Perhaps I’m paranoid. Perhaps I’m pessimistic. I’ve certainly been accused of both in the past. Perhaps I’m also of the age where I’m beginning to despair at the disparities between the children of today and my own experiences. Those potentialities notwithstanding, I remember my senior year in high school, when I took “Advanced Placement” English. I was exposed to some of the most influential literature of my life that year (we had to read four books the preceding summer as a condition of admission to the class, and continue to read a book on our own and generate a critical paper every three weeks during the year, aside from what the class covered as a unit). I learned to think critically about literature. I learned how to write critically. As a result, I learned a lot about life. None of my undergraduate English courses were as difficult…or as rewarding…as that high school English course.

I resonate with my friends who find their students at the undergraduate level woefully unprepared for the level of thinking a university requires. I want to have enough faith in the public education system to not be concerned about sending our daughter there in the future. I want to see the arts and humanities in their rightfully equal footing with the sciences and math. I want to know that our daughter will be pushed to read great literature like I was my last year in high school.

In my admittedly limited scope of knowledge, but substantial scope of experience, on the subject, I’m not at all convinced that the common core standards are moving us in the right direction.

That said, with our education system in the condition that it is, the bar for improvement is decidedly…and tragically…low.

I believe that we would become a much more civilized culture if we rid ourselves of the misconception that individuals with certain titles, while those titles may well be deserving of respect, are not somehow better than the rest of us.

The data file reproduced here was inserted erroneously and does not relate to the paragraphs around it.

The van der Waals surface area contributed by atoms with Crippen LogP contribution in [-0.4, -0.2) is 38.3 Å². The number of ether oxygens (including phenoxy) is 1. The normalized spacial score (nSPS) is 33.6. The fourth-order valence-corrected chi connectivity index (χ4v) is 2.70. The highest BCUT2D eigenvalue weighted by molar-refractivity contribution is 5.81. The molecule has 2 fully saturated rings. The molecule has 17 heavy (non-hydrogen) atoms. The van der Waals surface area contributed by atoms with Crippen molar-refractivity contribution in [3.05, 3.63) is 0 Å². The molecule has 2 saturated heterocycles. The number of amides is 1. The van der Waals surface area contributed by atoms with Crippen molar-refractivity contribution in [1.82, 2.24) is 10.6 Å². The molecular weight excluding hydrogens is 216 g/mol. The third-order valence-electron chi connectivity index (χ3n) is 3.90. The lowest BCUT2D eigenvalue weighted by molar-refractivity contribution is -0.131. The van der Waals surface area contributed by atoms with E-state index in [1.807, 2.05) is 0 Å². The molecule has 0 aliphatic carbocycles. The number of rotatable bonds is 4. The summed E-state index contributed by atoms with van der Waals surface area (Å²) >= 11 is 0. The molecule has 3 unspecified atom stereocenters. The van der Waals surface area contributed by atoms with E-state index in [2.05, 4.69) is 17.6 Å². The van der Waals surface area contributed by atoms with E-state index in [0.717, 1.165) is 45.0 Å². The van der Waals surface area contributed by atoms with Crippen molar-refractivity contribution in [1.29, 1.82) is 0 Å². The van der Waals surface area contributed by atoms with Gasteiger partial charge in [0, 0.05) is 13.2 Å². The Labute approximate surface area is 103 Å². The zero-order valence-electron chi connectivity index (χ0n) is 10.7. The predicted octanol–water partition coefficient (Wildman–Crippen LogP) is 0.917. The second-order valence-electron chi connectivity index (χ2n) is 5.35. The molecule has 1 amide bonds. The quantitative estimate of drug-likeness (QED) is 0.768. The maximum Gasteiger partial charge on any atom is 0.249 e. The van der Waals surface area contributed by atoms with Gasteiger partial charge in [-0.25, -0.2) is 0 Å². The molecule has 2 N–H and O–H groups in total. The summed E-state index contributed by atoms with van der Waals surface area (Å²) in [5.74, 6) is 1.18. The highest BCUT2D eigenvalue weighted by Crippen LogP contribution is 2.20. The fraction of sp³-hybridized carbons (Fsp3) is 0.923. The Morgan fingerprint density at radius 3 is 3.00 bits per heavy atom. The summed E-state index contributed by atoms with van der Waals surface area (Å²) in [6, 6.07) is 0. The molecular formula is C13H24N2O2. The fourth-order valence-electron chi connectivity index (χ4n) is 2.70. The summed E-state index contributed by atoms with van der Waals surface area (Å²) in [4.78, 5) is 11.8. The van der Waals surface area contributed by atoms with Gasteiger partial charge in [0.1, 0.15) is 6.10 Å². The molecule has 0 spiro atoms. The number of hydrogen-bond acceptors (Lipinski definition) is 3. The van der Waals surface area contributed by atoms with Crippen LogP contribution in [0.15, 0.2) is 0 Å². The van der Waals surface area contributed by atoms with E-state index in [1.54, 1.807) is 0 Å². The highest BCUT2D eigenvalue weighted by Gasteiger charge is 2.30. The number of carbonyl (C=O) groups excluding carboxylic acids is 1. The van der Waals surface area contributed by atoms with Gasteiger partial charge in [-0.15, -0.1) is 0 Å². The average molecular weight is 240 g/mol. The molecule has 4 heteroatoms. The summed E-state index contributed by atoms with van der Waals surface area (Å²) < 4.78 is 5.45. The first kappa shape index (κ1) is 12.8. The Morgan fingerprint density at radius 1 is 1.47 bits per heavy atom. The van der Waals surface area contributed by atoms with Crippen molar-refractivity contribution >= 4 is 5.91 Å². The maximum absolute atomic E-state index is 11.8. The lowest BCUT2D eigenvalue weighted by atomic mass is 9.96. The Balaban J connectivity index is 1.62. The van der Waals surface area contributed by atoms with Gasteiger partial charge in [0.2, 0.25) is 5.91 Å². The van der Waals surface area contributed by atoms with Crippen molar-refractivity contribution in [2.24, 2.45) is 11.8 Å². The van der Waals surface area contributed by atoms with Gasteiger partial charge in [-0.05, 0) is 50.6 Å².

The Nature of a Hero in “Flashpoint”

Screenshot of Flashpoint coverI’m not one to watch much television. Really, I’m not (I feel defensive considering what I’m about to write). I’m certainly not one to watch more than two episodes of anything in a night, and definitely not one to blow through a season of a program on Netflix in a week.

Seriously, I’m not.

So, here’s how this went down.

Just before moving into our new apartment, Karen and I sat down late one night too tired to do anything productive, and looking for something mindless to watch for a bit. She asked what I was in the mood for, and, being a sucker for police procedural dramas, I rattled off a couple of old standbys, none of which had anything available, or at least nothing current. So, Karen did some quick exploration, and asked about a program neither of us had ever heard of called Flashpoint.
Sure, I said, it looked good. It was only for an hour, after all,  and then we were going to bed. Except we were on the edges of our seats for that hour. And the next hour. And the next.

And now, a few weeks later, I only have a few episodes left of the last season available for streaming, and I’ve lost way too much sleep to this show.

Why? Because, seriously, this is out of character for me.

It’s not just the realistic and excellently choreographed action sequences. There’s some deep character development going on here, as well. And, while I’ll be the first to point out that the screenwriters have been slacking on the dialogue quality in this most recent season, there’s explorations of things that we all consider, things with which we all struggle. In short, there’s a lot to be said about the human condition in this program.